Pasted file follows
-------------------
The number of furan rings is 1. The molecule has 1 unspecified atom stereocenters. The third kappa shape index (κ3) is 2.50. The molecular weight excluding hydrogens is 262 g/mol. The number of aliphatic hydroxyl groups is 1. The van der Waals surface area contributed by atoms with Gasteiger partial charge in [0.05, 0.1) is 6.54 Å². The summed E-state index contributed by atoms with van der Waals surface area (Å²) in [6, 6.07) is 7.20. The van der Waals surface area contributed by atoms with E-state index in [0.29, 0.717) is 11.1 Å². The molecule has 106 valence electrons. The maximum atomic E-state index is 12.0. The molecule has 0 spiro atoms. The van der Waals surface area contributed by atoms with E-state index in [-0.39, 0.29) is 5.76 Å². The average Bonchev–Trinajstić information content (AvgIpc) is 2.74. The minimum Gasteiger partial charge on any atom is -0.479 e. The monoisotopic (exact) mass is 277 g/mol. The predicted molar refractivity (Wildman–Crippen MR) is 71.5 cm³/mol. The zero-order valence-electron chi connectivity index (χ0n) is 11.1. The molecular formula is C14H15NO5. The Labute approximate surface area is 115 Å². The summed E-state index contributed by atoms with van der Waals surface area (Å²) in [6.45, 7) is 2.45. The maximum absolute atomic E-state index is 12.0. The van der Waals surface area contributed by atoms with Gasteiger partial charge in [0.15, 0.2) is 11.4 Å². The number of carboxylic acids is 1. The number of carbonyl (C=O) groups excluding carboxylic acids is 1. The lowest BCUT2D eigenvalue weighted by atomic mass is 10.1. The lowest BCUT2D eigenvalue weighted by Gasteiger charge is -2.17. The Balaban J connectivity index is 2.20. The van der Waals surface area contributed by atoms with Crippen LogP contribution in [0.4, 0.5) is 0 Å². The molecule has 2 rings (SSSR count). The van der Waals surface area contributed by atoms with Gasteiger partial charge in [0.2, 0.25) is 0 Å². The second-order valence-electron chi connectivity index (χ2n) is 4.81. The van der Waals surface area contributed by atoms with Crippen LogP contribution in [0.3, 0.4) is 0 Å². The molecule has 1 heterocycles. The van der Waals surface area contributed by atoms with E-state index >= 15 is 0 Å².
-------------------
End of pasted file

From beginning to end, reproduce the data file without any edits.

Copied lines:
The number of furan rings is 1. The molecule has 1 unspecified atom stereocenters. The third kappa shape index (κ3) is 2.50. The molecular weight excluding hydrogens is 262 g/mol. The number of aliphatic hydroxyl groups is 1. The van der Waals surface area contributed by atoms with Gasteiger partial charge in [0.05, 0.1) is 6.54 Å². The summed E-state index contributed by atoms with van der Waals surface area (Å²) in [6, 6.07) is 7.20. The van der Waals surface area contributed by atoms with E-state index in [0.29, 0.717) is 11.1 Å². The molecule has 106 valence electrons. The maximum atomic E-state index is 12.0. The molecule has 0 spiro atoms. The van der Waals surface area contributed by atoms with E-state index in [-0.39, 0.29) is 5.76 Å². The average Bonchev–Trinajstić information content (AvgIpc) is 2.74. The minimum Gasteiger partial charge on any atom is -0.479 e. The monoisotopic (exact) mass is 277 g/mol. The predicted molar refractivity (Wildman–Crippen MR) is 71.5 cm³/mol. The zero-order valence-electron chi connectivity index (χ0n) is 11.1. The molecular formula is C14H15NO5. The Labute approximate surface area is 115 Å². The summed E-state index contributed by atoms with van der Waals surface area (Å²) in [6.45, 7) is 2.45. The maximum absolute atomic E-state index is 12.0. The van der Waals surface area contributed by atoms with Gasteiger partial charge in [0.15, 0.2) is 11.4 Å². The number of carboxylic acids is 1. The number of carbonyl (C=O) groups excluding carboxylic acids is 1. The lowest BCUT2D eigenvalue weighted by atomic mass is 10.1. The lowest BCUT2D eigenvalue weighted by Gasteiger charge is -2.17. The Balaban J connectivity index is 2.20. The van der Waals surface area contributed by atoms with Crippen LogP contribution in [0.4, 0.5) is 0 Å². The molecule has 2 rings (SSSR count). The van der Waals surface area contributed by atoms with Gasteiger partial charge in [0.2, 0.25) is 0 Å². The second-order valence-electron chi connectivity index (χ2n) is 4.81. The van der Waals surface area contributed by atoms with Crippen LogP contribution in [0.3, 0.4) is 0 Å². The molecule has 1 heterocycles. The van der Waals surface area contributed by atoms with E-state index >= 15 is 0 Å².